|October 21, 2004
Tsvangirai may call off poll boycott
Zimbabwe’s opposition leader, Morgan Tsvangirai, has hinted that his party may drop a threatened boycott of general elections in March after his acquittal on treason charges. Tsvangirai said that the "not guilty" verdict, denounced as a travesty of justice by President Robert Mugabe, could "free up political space" for his party, the Movement for Democratic Change (MDC), to take part in the poll. "It may provide the basis for rapprochement and dialogue in seeking a resolution to a national crisis that has been dragging on for far too long," Tsvangirai said. The "major preoccupation" of the MDC, which won nearly half of the vote in the 2000 general election, would now be working towards an election that would deliver a legitimate government, he added. The former trade unionist said he would take action to secure the return of his passport, which was confiscated during the legal proceedings. This would allow him to embark on a foreign tour to rally support among African leaders. "Some need persuading that their solidarity should lie not with Mugabe but with Zimbabwe’s people," he said.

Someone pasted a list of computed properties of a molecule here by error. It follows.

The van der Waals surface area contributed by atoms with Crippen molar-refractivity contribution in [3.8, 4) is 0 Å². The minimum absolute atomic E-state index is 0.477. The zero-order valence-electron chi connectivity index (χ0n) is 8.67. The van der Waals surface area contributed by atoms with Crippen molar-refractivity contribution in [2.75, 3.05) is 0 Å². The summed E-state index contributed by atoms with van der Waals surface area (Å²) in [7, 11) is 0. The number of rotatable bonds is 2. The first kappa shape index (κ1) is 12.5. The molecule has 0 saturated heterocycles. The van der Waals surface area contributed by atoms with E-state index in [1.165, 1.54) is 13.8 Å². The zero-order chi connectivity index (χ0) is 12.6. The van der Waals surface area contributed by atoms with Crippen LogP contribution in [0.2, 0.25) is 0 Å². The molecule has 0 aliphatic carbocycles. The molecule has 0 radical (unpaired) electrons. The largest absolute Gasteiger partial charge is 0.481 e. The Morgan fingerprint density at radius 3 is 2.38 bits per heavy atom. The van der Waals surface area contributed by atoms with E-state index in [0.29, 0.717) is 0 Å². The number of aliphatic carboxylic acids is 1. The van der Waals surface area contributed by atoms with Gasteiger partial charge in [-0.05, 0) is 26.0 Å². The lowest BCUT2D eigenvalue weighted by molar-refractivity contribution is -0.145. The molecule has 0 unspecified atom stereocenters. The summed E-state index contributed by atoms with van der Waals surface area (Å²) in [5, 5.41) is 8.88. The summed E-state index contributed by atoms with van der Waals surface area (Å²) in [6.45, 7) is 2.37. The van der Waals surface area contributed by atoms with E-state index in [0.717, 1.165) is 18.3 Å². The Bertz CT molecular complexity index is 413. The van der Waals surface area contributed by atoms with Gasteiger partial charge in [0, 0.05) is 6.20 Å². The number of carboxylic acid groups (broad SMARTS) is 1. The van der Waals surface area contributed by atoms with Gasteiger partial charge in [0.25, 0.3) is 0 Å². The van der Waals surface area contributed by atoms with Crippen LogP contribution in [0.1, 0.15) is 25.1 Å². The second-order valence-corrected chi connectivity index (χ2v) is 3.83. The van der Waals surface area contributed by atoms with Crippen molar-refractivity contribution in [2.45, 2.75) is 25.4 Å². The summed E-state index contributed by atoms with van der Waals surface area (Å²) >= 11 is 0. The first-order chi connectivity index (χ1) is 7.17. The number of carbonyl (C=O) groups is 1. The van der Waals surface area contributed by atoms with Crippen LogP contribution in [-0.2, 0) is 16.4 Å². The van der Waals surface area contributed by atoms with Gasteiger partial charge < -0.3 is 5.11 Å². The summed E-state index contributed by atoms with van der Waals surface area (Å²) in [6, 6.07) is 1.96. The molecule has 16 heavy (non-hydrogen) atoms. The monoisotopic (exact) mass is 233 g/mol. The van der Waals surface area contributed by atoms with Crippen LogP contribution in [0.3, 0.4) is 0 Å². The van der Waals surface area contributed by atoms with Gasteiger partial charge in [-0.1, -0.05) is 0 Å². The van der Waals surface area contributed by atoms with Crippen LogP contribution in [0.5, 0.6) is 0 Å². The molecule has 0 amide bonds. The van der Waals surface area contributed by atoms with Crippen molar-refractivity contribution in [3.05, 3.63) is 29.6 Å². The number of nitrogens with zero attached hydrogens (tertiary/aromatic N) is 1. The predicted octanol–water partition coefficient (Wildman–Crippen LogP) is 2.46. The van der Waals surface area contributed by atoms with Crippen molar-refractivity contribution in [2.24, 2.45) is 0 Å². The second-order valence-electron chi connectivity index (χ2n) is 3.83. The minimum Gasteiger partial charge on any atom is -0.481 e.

As the results of a survey carried out by the Mass Public Opinion Institute in August further show, the MDC could sink into political oblivion if it boycotted next year's elections. More than half of its supporters feel that the party should contest the elections because electoral reform is a process and not an event. The survey showed that 64 percent of the people were against the boycott. Among respondents who indicated that they supported the opposition, 56 percent said they were against the boycott while sixty-seven percent of ZANU PF supporters were against the boycott.
(The Sunday Times, Johannesburg / Financial Gazette, Harare)